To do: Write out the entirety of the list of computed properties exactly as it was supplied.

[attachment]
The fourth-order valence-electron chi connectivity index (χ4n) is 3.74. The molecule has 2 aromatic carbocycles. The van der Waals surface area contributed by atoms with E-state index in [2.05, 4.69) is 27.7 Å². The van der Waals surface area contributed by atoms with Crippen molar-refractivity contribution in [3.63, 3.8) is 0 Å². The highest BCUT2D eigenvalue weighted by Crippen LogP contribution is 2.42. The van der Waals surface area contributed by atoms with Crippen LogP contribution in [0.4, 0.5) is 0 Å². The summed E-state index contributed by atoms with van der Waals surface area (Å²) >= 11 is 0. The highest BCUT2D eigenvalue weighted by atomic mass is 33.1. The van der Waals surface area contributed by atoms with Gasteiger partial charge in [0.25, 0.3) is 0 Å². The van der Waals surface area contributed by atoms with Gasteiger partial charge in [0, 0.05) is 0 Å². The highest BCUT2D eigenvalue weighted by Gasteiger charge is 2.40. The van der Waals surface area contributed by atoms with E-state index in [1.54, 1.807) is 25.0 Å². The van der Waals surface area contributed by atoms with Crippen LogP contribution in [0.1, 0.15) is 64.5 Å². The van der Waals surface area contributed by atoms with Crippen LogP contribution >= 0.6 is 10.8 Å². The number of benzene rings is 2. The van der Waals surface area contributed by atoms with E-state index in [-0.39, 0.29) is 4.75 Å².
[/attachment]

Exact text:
The fourth-order valence-electron chi connectivity index (χ4n) is 3.74. The molecule has 2 aromatic carbocycles. The van der Waals surface area contributed by atoms with E-state index in [2.05, 4.69) is 27.7 Å². The van der Waals surface area contributed by atoms with Crippen molar-refractivity contribution in [3.63, 3.8) is 0 Å². The highest BCUT2D eigenvalue weighted by Crippen LogP contribution is 2.42. The van der Waals surface area contributed by atoms with Crippen LogP contribution in [0.4, 0.5) is 0 Å². The summed E-state index contributed by atoms with van der Waals surface area (Å²) >= 11 is 0. The highest BCUT2D eigenvalue weighted by atomic mass is 33.1. The van der Waals surface area contributed by atoms with Gasteiger partial charge in [0.25, 0.3) is 0 Å². The van der Waals surface area contributed by atoms with Gasteiger partial charge in [0, 0.05) is 0 Å². The highest BCUT2D eigenvalue weighted by Gasteiger charge is 2.40. The van der Waals surface area contributed by atoms with E-state index in [1.54, 1.807) is 25.0 Å². The van der Waals surface area contributed by atoms with Crippen LogP contribution in [0.1, 0.15) is 64.5 Å². The van der Waals surface area contributed by atoms with Crippen LogP contribution >= 0.6 is 10.8 Å². The number of benzene rings is 2. The van der Waals surface area contributed by atoms with E-state index in [-0.39, 0.29) is 4.75 Å².